We all have heard stories of newly minted college graduates working as baristas or selling clothes at Gap. It’s what economists call underemployment: people doing jobs for which they are overqualified. Generally, however, we dismiss the phenomenon as a relic of the recession or a short-term problem affecting a small number of graduates who will find their footing soon.

But underemployment may be far more widespread than we have imagined — affecting up to 43 percent of recent graduates, according to a report. This unprecedented analysis of 4 million unique résumés examines the scope and impact of underemployment on graduates in the years that follow college. It turns out that underemployment can mark the first steps to a permanent professional detour — more than a speed bump on the journey to a prosperous career.

The results are troubling, if instructive: With the exception of a few disciplines, such as computer science, engineering and communications, grads who start off underemployed have a higher likelihood of remaining underemployed five and 10 years out. For women, the odds are even worse.

Underemployment, we’re learning, is not a short-term challenge. It is a long-term problem with serious financial implications. So how can recent graduates avoid the underemployment trap? Three things matter most: first job, college major and gender.

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At the 10-year mark, three-quarters of workers who were underemployed as new graduates remained underemployed.

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The data are clear: If graduates start off underemployed, there is incredible inertia that prevents them from getting out of that rut. The 43 percent of workers who were underemployed in their first job were five times as likely to be underemployed five years later as those who were not underemployed in their first job.

The cycle of underemployment is difficult to escape. At the 10-year mark, three-quarters of workers who were underemployed as new graduates remained underemployed. In contrast, individuals who held out for a first job aligned with their academic credentials had a far higher likelihood of staying that way: An overwhelming number of workers who were employed in a college-level job had positions that matched their levels of education five years (87 percent) and 10 years (91 percent) later.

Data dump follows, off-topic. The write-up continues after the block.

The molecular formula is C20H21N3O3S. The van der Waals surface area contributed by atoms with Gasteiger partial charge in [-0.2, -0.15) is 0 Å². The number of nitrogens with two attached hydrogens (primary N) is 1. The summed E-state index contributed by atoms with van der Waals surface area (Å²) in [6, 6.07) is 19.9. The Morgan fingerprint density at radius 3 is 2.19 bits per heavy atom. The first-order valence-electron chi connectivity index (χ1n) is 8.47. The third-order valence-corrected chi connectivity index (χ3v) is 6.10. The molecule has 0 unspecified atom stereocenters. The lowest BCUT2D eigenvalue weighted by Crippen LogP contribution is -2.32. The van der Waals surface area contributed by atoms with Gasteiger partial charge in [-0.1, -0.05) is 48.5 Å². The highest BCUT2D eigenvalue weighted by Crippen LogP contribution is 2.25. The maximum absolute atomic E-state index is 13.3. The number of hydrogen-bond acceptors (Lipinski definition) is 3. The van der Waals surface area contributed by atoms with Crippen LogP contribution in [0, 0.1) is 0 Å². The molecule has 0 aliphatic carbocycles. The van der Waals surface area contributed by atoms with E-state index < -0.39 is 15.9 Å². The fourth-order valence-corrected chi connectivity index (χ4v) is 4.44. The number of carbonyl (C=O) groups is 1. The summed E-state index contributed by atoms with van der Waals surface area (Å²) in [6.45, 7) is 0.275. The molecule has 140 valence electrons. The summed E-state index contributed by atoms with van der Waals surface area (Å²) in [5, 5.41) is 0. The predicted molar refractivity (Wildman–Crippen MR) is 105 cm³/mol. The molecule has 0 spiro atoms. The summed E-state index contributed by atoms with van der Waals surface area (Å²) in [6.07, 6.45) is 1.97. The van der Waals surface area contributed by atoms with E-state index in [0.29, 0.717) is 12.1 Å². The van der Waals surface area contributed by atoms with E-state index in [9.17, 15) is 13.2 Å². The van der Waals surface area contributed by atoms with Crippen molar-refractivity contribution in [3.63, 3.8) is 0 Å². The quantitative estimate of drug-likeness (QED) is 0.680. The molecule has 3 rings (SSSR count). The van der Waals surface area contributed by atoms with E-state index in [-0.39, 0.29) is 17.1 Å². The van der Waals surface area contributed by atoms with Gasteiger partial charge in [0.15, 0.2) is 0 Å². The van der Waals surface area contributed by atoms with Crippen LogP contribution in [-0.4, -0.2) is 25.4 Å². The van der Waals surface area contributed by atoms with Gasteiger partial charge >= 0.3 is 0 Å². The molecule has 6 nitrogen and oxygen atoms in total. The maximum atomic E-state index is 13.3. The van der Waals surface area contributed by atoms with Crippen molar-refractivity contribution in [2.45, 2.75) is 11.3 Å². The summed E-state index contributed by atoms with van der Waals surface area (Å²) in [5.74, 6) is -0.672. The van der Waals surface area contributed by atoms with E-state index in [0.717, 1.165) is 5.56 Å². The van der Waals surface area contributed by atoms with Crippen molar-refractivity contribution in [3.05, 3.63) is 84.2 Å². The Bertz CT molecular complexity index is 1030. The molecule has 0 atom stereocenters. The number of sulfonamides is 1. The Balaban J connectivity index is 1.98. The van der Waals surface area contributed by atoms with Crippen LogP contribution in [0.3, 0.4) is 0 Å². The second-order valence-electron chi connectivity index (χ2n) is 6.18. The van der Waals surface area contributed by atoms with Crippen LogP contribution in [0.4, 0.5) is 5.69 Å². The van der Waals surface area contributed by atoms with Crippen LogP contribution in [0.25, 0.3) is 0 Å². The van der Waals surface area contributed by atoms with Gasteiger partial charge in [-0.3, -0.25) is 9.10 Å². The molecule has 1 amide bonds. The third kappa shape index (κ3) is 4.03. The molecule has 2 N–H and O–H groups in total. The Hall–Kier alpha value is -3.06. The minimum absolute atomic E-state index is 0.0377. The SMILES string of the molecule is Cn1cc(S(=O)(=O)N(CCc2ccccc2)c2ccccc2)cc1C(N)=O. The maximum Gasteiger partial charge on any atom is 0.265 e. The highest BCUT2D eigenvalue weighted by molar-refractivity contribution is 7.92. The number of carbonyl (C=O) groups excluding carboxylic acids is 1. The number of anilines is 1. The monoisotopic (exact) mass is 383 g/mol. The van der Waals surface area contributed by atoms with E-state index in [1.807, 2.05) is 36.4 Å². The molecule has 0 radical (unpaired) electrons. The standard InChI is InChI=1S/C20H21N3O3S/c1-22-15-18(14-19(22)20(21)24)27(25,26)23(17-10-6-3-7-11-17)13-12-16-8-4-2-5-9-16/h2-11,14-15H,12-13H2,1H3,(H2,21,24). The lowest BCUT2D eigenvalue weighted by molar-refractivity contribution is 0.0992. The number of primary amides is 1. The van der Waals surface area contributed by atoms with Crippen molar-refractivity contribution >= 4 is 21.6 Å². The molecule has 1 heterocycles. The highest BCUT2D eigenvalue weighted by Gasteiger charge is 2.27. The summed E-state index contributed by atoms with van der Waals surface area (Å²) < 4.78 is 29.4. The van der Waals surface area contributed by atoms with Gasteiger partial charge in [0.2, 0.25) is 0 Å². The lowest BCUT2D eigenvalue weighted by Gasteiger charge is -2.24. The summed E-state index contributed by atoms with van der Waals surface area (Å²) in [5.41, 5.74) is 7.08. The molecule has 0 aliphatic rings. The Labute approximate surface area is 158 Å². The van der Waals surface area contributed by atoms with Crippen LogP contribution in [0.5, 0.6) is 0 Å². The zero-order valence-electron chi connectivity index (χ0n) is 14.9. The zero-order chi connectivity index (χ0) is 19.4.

First jobs matter. Graduates who avoided the underemployment trap rarely slid into underemployment.

At the same time, not all majors are created equal. The risk of underemployment is lowest among most graduates in engineering and computer science, mathematics, and the physical sciences. They are less likely to be underemployed in the first place and, when they are, find it easier to escape the underemployment trap than those majoring in other disciplines.

Grads with degrees in security and law enforcement (65 percent); parks and recreation, leisure, and fitness studies (63 percent); and consumer and family sciences psychology (57 percent) have the highest levels of underemployment in their first jobs and are most at risk of being trapped in long-term underemployment.

But the most troubling finding was that women are especially vulnerable to underemployment, even women in STEM — science, technology, engineering and math. Women today are more likely to go to college than men, and they graduate at higher rates, but women are also far more likely to start off behind the career curve.

Nearly half of all female graduates are in jobs for which they are overqualified, compared with 37 percent of male graduates. And more women are caught in this web five and 10 years out from their first job. These data are especially alarming in an era when women’s wages remain a fraction of men’s (82 percent at last count), when women fill almost half of all jobs but make up just under of a quarter of STEM workers, and when there are fewer female Fortune 500 CEOs than men named James.

There is no more pivotal moment in an individual’s career than the handoff between education and work. Recent graduates who are underemployed earn, on average, $10,000 less per year than recent graduates who are appropriately employed. Compounded over time, this financial difference is significant. A wrong move into a first job can sell a graduate short not just for a few years, but for potentially an entire career. The first job is a high-stakes decision, and one that graduates, parents and educators should treat accordingly.

Michelle Weise is senior vice president for workforce strategies at Strada Education Network (stradaeducation.org) and chief innovation officer at Strada Institute for the Future of Work, a research and development lab working on solutions to strengthen education-to-employment pathways and build the learning ecosystem of the future.